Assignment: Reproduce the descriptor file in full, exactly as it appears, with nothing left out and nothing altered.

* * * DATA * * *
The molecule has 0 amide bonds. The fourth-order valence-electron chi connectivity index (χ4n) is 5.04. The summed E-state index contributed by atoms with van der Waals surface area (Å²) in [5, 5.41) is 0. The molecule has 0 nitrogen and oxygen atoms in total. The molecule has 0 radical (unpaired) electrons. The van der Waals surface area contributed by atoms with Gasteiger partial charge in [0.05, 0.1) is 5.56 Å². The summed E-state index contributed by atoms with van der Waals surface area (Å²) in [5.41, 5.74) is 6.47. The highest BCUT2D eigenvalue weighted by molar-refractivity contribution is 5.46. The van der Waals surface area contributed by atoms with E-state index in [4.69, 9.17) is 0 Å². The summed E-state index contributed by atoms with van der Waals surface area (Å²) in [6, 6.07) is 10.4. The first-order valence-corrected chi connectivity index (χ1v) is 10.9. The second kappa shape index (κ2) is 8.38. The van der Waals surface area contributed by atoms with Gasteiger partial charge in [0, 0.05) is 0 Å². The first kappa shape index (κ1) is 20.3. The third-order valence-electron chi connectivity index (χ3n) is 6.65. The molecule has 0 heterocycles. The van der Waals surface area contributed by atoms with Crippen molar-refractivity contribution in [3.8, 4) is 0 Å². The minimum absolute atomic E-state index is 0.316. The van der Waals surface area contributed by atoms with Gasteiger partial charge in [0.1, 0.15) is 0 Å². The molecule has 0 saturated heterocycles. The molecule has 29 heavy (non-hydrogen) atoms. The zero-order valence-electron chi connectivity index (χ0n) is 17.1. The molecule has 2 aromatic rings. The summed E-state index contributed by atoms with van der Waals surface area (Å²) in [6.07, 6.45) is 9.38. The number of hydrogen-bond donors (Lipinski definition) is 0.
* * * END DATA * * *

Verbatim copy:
The molecule has 0 amide bonds. The fourth-order valence-electron chi connectivity index (χ4n) is 5.04. The summed E-state index contributed by atoms with van der Waals surface area (Å²) in [5, 5.41) is 0. The molecule has 0 nitrogen and oxygen atoms in total. The molecule has 0 radical (unpaired) electrons. The van der Waals surface area contributed by atoms with Gasteiger partial charge in [0.05, 0.1) is 5.56 Å². The summed E-state index contributed by atoms with van der Waals surface area (Å²) in [5.41, 5.74) is 6.47. The highest BCUT2D eigenvalue weighted by molar-refractivity contribution is 5.46. The van der Waals surface area contributed by atoms with E-state index in [4.69, 9.17) is 0 Å². The summed E-state index contributed by atoms with van der Waals surface area (Å²) in [6, 6.07) is 10.4. The first-order valence-corrected chi connectivity index (χ1v) is 10.9. The second kappa shape index (κ2) is 8.38. The van der Waals surface area contributed by atoms with Gasteiger partial charge in [0, 0.05) is 0 Å². The first kappa shape index (κ1) is 20.3. The third-order valence-electron chi connectivity index (χ3n) is 6.65. The molecule has 0 heterocycles. The van der Waals surface area contributed by atoms with Crippen molar-refractivity contribution in [3.8, 4) is 0 Å². The minimum absolute atomic E-state index is 0.316. The van der Waals surface area contributed by atoms with Gasteiger partial charge in [0.1, 0.15) is 0 Å². The molecule has 0 saturated heterocycles. The molecule has 29 heavy (non-hydrogen) atoms. The zero-order valence-electron chi connectivity index (χ0n) is 17.1. The molecule has 2 aromatic rings. The summed E-state index contributed by atoms with van der Waals surface area (Å²) in [6.07, 6.45) is 9.38. The number of hydrogen-bond donors (Lipinski definition) is 0.